The opinion of the court was delivered by: SMITH, JR.
Plaintiff, a trade association exempt from taxation under 26 U.S.C. § 501(c) (6), seeks declaratory and injunctive relief from the enforcement of Internal Revenue Service Code § 162(e)(2)(B) and Revenue Rulings 78-111 through 114. These provisions permit the Internal Revenue Service to assess and collect from plaintiff's members, as well as all other taxpayers, portions of membership fees and amounts disallowed as tax deductions by reason of restrictions on the deductibility of expenses related to "grass roots" lobbying. The matter is now before the Court on defendants' motion to dismiss for lack of subject matter jurisdiction.
The Anti-Injunction Act, 26 U.S.C. § 7421(a), upon which defendants rely, contains a sweeping prohibition against the bringing of suits for the purpose of restraining the assessment or collection of any tax. In construing this statute, the Supreme Court has held that a plaintiff seeking injunctive relief with respect to the assessment or collection of taxes can avoid dismissal under this section only upon satisfaction of a stringent two-part test: (1) that under no circumstances could the Government ultimately prevail, and (2) that a basis for equity jurisdiction exists. Enochs v. Williams Packing Co., 370 U.S. 1, 82 S. Ct. 1125, 8 L. Ed. 2d 292 (1962).
A determination under the first prong of the test, must be based on information available at the time of the suit and on the most liberal view of law and facts. First Amendment challenges to administrative regulations barring the deductibility as business expenses of costs of "grass roots" lobbying have been previously rejected by the Supreme Court in the case of Cammarano v. United States, 358 U.S. 498, 79 S. Ct. 524, 3 L. Ed. 2d 462 (1959). Additionally, the governmental interests found by the Court in that case to exist arguably provide a reasonable basis for the prohibitions against deducting these expenses in satisfaction of the equal protection requirements of the Fifth Amendment. Id. Consequently, it is clear that because the position of the Government at issue in the instant case has a basis in law and is maintained in good faith, plaintiff cannot satisfy the first prong of the Williams Packing test. Enochs v. Williams Packing Co., supra, 370 U.S. at 7, 82 S. Ct. 1125. See also, Bob Jones University v. Simon, 416 U.S. 725, 94 S. Ct. 2038, 40 L. Ed. 2d 496 (1974).
Plaintiff contends that it has no other means of obtaining judicial review and, as such, lacks an adequate legal remedy; therefore, it should be permitted to maintain this suit under the due process exception to the Anti-Injunction Act recently recognized by this jurisdiction in Investment Annuity v. Blumenthal, 437 F. Supp. 1095 (D.D.C.1977).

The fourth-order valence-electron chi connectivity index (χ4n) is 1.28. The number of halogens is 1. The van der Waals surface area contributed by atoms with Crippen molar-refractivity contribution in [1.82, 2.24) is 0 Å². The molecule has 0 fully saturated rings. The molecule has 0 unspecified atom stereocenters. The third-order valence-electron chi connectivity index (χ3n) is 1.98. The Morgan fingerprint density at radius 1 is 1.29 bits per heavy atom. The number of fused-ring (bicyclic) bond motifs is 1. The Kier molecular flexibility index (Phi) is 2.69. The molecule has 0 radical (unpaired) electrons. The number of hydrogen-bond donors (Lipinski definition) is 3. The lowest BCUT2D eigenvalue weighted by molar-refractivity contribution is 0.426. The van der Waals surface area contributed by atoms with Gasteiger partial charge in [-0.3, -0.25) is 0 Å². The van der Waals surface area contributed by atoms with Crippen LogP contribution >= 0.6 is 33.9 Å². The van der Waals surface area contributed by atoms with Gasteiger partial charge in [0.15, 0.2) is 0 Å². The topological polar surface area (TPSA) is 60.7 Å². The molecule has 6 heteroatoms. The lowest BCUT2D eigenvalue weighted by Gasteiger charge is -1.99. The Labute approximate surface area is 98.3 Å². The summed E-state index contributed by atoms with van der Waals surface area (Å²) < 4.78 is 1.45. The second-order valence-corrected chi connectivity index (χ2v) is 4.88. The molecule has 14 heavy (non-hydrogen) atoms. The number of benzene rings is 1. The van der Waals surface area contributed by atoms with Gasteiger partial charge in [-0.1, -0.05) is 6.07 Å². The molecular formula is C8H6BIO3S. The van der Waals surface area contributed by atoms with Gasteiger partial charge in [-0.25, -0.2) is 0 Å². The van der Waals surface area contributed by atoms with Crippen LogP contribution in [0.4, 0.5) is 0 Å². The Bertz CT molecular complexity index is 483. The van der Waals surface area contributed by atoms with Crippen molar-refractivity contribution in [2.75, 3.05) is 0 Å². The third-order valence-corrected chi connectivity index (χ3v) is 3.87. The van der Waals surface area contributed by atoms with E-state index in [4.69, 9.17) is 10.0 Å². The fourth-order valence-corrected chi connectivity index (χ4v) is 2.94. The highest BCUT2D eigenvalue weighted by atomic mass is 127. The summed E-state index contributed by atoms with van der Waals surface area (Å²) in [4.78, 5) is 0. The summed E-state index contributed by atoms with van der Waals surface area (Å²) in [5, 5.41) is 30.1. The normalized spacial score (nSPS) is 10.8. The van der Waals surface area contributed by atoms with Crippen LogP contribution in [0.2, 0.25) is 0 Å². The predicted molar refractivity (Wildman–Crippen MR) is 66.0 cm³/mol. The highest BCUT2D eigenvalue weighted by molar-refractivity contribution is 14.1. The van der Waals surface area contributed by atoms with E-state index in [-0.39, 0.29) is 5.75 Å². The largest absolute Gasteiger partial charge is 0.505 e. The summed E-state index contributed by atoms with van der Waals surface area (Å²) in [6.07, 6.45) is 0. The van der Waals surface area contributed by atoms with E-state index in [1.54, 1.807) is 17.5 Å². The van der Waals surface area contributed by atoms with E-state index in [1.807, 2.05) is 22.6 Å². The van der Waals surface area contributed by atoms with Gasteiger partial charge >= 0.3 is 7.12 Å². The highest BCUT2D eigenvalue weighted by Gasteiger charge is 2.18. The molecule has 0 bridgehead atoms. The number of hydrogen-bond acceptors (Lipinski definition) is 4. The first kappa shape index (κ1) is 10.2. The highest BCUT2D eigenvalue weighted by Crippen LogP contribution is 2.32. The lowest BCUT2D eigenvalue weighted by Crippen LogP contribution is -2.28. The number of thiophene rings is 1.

It is well established that the manifest purpose of this Act is to require, whenever possible, that the legal right to disputed tax funds be litigated in a refund or Tax Court suit. Further, the irreparable injury that a plaintiff unable to bring such a suit might incur as a result of the more prolonged and circuitous route of third party litigation is not a pertinent consideration in determining whether a third-party suit would afford such a plaintiff an adequate legal remedy. Investment Annuity v. Blumenthal, supra at 1101; Enochs v. Williams Packing & Navigation Co., supra, 370 U.S. at 6-7, 82 S. Ct. 1125; Bob Jones University v. Simon, supra, 416 U.S. at 745-47, 94 S. Ct. 2038; Alexander v. Americans United, Inc., 416 U.S. 752, 759, 94 S. Ct. 2053, 40 L. Ed. 2d 518 (1974).
In the Investment Annuity case, Judge Richey reluctantly concluded that the motion to dismiss should be denied only after the evidence demonstrated that the plaintiff had made all good faith efforts to start a friendly third party suit, but, because of a grandfather clause in the challenged revenue rulings, had been totally unable to do so. Id., 370 U.S. at 1102-3, 82 S. Ct. 1125. Plaintiffs have made no such showing in the instant case. Furthermore, it is evident here, as in the case of International Telephone & Telegraph Corp. v. Alexander, D.C., 396 F. Supp. 1150 (1975), that the plaintiff has access to judicial review in a number of ways: amicus curiae; intervention; and friendly taxpayer-member suits, filed in Tax Court or as a refund action in the federal court or Court of Claims. Thus, plaintiff's request for injunctive relief is barred on the grounds that, because there is an adequate legal remedy and no irreparable injury, the second prong of the Williams Packing test is not satisfied and that the due process exception recognized in the Investment Annuity decision is not invoked.
The federal tax exception to the Declaratory Judgment Act is at least as broad as the Anti-Injunction Act and exists for the same purpose. See, Bob Jones University v. Simon, supra, 416 U.S. at 733 n.7, 94 S. Ct. 2038. Consequently, plaintiff's request for declaratory relief, which is manifestly with respect to federal taxes, is also barred. Jolles Foundation v. Moysey, 250 F.2d 166 (2nd Cir. 1957); In Re Wingreen Co., 412 F.2d 1048 (5th Cir. 1969).
Accordingly, defendants' motion to dismiss is granted.
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